ki
Intrinsic resistance represents minor/negligible
population of cells that are “diluted” out by the rest
Resistance is p
predominantlyy acquired
q
Discovery methods employed are not suitable
-bias, sensitivity, dynamic range etc
Biomolecules investigated may NOT be
great classifiers
Can miRNAs be used as predictors
of chemoresistance in CRC?
5
miRNA and chemoresistance in cancer
Small non-coding RNAs (~22 nt)
Negative regulators of mRNA expression and translation
MicroRNA expression
profiles of a panel of 60
di
diverse
human
h
cancer cell
ll
lines (NCI-60) showed
significant
g
correlations with
the potency patterns of the
3089 chemical compounds,
suggesting their role in
chemoresistance.
Blower et al., Mol Cancer Ther. 2007
May;6(5):1483-91.
http://www.highlighthealth.com/resources/micrornas-inhuman-health-and-disease/
6
miRNA and colorectal cancer
In Situ Hybridization of miR-21
in Colon Tumors
Schetter et al., JAMA. 2008 Jan 30;299(4):425-36.
Liu et al., J Genet Genomics. 2010 Jun;37(6):347-58
7
miRNA and chemoresistance in colorectal cancer
MicroRNA-21 induces resistance to 5-fluorouracil by downregulating human DNA MutS homolog2 (hMSH2) (Valeri et al., Proc Natl
Acad Sci U S A. 2010))
Dysregulation of microRNA-34a expression causes drugresistance to 5-FU in human colon cancer DLD-1 cells (Akao et al.,
Cancer Lett. 2010)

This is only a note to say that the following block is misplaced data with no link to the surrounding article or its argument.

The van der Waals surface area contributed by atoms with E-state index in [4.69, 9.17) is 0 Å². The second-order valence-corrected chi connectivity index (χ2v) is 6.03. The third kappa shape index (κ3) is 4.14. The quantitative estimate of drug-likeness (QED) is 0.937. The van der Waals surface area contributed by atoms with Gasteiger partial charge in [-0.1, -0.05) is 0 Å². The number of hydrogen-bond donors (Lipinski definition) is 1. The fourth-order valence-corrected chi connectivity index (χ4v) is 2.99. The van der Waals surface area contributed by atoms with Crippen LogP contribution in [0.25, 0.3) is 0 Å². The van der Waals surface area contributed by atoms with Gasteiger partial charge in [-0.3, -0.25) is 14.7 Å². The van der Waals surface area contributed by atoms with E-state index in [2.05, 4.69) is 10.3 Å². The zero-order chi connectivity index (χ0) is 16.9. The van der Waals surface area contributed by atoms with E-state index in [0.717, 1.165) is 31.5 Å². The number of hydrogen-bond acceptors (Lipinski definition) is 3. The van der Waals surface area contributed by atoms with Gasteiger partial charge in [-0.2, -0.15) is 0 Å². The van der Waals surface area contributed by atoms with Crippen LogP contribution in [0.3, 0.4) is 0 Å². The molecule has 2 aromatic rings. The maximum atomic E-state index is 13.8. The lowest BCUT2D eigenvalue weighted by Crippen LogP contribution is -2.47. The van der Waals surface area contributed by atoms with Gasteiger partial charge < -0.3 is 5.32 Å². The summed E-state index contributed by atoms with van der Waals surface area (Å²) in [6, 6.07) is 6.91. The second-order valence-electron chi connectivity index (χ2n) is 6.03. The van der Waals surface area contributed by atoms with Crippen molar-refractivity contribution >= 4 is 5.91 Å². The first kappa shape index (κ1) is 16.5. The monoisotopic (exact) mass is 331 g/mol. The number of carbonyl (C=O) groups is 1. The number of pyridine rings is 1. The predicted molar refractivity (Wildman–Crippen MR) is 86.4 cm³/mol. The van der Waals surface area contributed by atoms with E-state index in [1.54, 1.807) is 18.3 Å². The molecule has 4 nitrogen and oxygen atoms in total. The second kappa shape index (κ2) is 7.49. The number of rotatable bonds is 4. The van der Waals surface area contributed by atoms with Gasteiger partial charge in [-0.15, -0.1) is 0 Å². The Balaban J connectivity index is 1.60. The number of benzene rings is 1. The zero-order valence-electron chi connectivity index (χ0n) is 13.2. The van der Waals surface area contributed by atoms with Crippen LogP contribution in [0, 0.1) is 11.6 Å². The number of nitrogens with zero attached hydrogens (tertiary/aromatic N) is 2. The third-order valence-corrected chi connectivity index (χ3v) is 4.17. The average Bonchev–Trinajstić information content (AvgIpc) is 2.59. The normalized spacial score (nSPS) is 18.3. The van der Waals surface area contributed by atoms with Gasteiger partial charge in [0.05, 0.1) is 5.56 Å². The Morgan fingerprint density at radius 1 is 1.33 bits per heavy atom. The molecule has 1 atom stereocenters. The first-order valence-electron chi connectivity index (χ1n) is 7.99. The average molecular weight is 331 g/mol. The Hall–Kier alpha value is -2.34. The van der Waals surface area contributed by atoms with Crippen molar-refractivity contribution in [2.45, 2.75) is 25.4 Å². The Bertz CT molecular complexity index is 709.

miR-192/miR-215 influence 5-fluorouracil resistance through
cell cycle-mediated mechanisms complementary to its posttranscriptional thymidilate synthase regulation (Boni et al. Mol Cancer
Ther. 2010 Aug;9(8):2265-75)
8
Hypothesis: miRNA profiles differ
between combination chemo-resistant
and sensitive CRC tumours.
tumours
9
Overall Objective: To identify miRNA
signatures of chemo
chemo-resistance
resistance in CRC
CRC.
Specific aims:
To identify potential intrinsic chemo-resistance associated
miRNA signatures (retrospective)
(retrospective).
To validate any signatures identified in aim 1 in an
independent prospective ‘validation’
validation set.
set
To enrich a cell population with a miRNA signature that
may be inherently associated with chemo-resistance.
chemo resistance
10
Aim 1: identify potential intrinsic chemoresistance associated miRNA signatures
g
Retrospecctive cliniccal study
100 primary CRC tumour
¾samples prior to drug
treatment
¾ 50 responders and 50 nonresponders to 5-FU based
chemotherapy (UGIAJFFOX).
(UGIAJFFOX)
¾BC C
Cancer A
Agency
¾Tumour Tissue Repository